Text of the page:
Gift Shop Plus Winter 2021
Safe Work Environments in a Pandemic World By Angie Avard Turner

For the foreseeable future we have a new norm in the industry — it is called living safely in a pandemic world. There are specific guidelines that Occupational Safety and Health Administration (OSHA) issued to help retailers navigate these challenging times. Since the pandemic, OSHA may be looking at completely different violations than the hazardous working conditions it normally handles.

Here are several important guidelines OSHA has issued to the retail industry.

1. Encourage workers to stay at home if they are sick.

During peak seasons and when so many retailers are running on a shoe-string budget, there may be a temptation to allow employees to work despite feeling under the weather. However, the most prudent and risk reducing thing to do is to allow the employee to stay home.

2. Provide a washing station or alcohol rubs containing at least 60% alcohol.

Merely stating that employees should wash hands or having the alcohol rubs available may not be proactive enough. It may be that, as the business owner, you require employees to wash their hands following “x” number of transactions, or after every transaction.

3. Maintain regular rules regarding cleaning and disinfecting the work area.

Again, how and when areas are disinfected will vary from retail space to retail space. Consider keeping things “wiped down” and disinfected continuously and consistently to avoid contamination.

4. Practice social distancing.

One of the first visible signs that a retail location has implemented safety precautions is social distancing and spacing markers. This, too, is a simple yet effective way to guide customers and employees on how to conduct themselves in your business.

5. Where it is practicable, use plexiglass dividers.

Many retailers have constructed plexiglass windows that come between them and the customer but allow them to continue to interact with the customer clearly and face to face. This gives the feeling of having a “normal” interaction while protecting all parties.

6. Use drive through windows and curbside pick-up.

This form of service allows the customer to interact in the way that is most comfortable to them while protecting the business owner and employees.

7. Provide employees and customers with tissues, trash receptacles, and face masks.

Upon entering your retail space, customers should be provided a mask, if they do not have their own. Providing masks at the front entrance, sends a clear message to both employees and customers that you take their health very seriously.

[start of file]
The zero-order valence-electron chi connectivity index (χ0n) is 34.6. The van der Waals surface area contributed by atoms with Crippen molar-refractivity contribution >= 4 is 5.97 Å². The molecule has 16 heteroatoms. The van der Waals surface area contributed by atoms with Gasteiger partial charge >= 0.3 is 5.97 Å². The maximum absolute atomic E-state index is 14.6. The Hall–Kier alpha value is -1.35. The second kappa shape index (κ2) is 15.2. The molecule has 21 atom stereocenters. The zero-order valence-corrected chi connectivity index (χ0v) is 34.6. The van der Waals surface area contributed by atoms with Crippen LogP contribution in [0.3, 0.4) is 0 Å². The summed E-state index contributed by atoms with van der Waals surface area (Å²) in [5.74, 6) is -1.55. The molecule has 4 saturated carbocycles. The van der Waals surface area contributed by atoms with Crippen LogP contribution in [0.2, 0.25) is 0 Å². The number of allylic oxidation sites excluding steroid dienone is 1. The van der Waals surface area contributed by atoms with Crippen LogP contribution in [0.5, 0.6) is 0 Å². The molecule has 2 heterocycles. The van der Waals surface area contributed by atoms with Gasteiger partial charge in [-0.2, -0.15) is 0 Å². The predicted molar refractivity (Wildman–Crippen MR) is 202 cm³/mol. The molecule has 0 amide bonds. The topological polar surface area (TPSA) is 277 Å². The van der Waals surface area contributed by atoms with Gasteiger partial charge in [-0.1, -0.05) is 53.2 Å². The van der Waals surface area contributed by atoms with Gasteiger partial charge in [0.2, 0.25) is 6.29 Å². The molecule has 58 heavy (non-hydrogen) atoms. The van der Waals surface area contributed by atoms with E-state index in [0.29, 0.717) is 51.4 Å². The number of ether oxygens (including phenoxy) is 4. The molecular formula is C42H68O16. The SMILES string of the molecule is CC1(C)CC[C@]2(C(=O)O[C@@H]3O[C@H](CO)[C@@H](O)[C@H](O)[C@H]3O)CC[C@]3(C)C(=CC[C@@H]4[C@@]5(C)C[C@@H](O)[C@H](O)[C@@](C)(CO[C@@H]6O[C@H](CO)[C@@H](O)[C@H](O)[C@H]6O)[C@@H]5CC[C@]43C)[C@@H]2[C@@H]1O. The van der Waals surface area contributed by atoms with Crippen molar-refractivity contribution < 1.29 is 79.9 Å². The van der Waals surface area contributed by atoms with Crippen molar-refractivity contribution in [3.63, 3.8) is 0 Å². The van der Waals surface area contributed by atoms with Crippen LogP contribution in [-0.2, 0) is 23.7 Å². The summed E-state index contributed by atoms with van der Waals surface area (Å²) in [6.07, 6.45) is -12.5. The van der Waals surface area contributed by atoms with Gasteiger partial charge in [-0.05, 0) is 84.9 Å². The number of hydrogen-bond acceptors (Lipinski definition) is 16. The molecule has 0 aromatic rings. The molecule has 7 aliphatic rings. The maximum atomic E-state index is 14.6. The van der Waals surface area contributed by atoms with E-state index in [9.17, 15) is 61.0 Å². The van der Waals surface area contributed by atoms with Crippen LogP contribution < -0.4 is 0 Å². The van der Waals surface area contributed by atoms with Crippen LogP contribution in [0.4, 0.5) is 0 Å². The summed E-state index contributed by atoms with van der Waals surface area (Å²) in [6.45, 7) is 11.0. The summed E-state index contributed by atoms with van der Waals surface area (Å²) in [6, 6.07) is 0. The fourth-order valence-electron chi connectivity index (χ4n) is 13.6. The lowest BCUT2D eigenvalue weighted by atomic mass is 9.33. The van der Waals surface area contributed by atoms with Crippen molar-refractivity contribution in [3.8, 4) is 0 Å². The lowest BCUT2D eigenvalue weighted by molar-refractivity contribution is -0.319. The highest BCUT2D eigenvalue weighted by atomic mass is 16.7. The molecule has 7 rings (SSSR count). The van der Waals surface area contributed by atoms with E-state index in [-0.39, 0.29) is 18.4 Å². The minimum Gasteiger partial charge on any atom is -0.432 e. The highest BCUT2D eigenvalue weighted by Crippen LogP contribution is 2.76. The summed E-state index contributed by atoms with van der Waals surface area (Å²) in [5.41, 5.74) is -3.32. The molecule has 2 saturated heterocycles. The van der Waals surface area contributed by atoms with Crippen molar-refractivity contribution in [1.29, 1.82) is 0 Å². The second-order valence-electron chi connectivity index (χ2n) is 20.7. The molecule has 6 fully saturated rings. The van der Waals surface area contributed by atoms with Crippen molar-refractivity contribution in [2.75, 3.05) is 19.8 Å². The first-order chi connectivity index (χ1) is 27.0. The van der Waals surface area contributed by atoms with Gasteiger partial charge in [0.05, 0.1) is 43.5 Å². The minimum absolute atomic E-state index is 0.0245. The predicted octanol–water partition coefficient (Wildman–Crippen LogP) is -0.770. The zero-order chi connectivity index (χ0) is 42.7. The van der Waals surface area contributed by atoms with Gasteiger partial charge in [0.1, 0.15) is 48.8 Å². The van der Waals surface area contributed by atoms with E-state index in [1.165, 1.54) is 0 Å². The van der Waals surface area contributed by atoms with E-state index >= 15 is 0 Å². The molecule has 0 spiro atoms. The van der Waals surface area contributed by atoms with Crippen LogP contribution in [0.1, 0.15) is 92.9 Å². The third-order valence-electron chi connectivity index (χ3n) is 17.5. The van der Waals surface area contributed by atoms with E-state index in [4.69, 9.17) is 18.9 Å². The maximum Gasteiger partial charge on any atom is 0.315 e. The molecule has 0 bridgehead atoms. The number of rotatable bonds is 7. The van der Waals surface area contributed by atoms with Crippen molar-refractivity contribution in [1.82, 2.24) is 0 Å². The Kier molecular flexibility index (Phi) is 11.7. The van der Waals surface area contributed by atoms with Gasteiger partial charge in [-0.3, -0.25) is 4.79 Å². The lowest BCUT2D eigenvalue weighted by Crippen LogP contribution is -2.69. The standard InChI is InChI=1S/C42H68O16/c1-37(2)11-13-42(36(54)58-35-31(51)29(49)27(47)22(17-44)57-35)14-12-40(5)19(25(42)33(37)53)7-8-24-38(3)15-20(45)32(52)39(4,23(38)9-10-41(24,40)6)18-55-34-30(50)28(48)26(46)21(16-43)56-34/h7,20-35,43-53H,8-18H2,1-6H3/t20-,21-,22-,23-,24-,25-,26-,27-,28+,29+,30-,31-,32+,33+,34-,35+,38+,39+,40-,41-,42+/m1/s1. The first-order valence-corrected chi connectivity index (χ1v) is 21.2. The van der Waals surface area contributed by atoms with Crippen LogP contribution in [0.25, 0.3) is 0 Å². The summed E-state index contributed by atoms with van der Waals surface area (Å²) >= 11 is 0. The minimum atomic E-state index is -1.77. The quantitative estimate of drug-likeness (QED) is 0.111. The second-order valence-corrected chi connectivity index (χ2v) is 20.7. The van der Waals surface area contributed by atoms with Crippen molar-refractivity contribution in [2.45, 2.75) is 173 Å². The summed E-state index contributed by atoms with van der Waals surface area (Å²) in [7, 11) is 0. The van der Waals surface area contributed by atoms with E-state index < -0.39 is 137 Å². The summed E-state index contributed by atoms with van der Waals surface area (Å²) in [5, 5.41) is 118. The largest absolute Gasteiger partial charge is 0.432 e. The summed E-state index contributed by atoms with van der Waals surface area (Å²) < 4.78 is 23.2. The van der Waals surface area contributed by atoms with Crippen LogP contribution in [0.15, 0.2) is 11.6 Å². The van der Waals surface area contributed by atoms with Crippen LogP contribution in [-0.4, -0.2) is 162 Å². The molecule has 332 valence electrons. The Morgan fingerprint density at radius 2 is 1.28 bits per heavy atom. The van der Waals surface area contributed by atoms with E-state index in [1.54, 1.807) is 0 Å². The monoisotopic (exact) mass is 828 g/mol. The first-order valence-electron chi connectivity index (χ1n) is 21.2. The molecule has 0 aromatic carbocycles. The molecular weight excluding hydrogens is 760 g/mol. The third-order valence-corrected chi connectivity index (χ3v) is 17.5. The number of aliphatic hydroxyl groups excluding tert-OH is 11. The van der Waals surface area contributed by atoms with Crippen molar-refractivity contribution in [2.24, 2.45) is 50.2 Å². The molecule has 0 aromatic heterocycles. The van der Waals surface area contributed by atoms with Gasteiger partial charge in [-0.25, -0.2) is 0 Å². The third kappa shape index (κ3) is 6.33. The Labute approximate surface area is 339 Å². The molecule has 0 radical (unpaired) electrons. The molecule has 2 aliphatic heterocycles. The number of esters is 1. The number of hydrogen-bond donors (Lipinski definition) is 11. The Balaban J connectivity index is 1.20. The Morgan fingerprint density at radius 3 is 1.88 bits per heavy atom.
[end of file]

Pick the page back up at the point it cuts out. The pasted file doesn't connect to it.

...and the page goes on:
8. Train employees in proper hygiene practices.

Having regularly scheduled times to reiterate to employees proper hygiene and cleanliness practices serves to emphasize how important this time is and how critical it is to take care of themselves.

9. Strongly encourage and insist employees wear masks over their noses and mouth to prevent the spread of the virus.

One of the biggest downfalls in retail spaces is the lack of mask wearing or the improper wearing of masks. Wearing the mask around one’s neck or around one’s chin does not protect anyone. So, insist that if masks are being worn, they should be worn properly.

10. Ask employees to report any safety and health concerns promptly.

We are in stressful times and tensions can run high; nerves may be fragile. If a situation arises that may be of concern, make sure that it is documented. The business owner should document in detail what happened, when and what was done to rectify the situation so far as it was their responsibility to do so.

Conclusion

Times are very tenuous now. It is a time to be cautious, but courageous. It is a time to be sensible, yet sensitive. There has never been a better time to minimize your risk as a retailer. By doing so you are protecting your business, but you are also showing your customers you care about their wellbeing, too.

DISCLAIMER: The materials available in this article are for informational purposes only and not for the purpose of providing legal advice. You should contact your attorney to obtain advice with respect to any particular issue or problem. Use of and access to this website do not create an attorney-client relationship between Angie Avard Turner Law and the user or browser.

Angie Avard Turner

Angie Avard Turner is an attorney who exclusively represents clients in the gift industry including retailers, wholesalers, artists and bloggers. She is licensed to practice law in the state of Georgia, but she is able to handle copyright and trademark issues nationally. For more information regarding her practice, visit www.angieavardturnerlaw.com.




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